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East-Congo, Field notes

3rd blogpost by Judith Verweijen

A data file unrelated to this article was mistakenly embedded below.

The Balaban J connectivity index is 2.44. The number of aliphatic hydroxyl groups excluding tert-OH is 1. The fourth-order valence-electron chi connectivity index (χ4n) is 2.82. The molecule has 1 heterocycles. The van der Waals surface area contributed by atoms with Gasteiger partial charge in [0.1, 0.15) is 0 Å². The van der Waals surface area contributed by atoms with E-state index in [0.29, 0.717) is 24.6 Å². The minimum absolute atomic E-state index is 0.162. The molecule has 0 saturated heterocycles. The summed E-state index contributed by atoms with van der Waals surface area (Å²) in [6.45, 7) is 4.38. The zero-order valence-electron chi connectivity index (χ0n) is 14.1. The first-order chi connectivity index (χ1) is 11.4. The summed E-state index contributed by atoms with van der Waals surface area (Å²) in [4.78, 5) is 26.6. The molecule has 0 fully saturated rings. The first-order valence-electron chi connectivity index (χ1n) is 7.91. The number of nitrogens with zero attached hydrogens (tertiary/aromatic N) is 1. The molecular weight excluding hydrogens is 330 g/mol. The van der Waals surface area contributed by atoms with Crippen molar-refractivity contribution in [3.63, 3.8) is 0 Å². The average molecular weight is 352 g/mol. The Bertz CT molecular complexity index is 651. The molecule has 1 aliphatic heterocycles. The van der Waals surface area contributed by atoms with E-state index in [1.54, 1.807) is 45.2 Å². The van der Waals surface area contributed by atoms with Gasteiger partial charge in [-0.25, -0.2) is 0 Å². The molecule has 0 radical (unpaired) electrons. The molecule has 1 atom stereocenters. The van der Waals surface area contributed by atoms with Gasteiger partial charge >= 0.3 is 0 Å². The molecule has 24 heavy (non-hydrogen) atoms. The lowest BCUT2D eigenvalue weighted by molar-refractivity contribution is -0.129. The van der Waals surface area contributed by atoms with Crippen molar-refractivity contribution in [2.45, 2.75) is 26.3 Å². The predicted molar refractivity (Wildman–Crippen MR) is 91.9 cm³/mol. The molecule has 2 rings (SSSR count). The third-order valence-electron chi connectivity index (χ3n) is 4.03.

The challenges of researching armed actors in Eastern DRC # 3: dealing with the positionality of the research subject and the verification of fact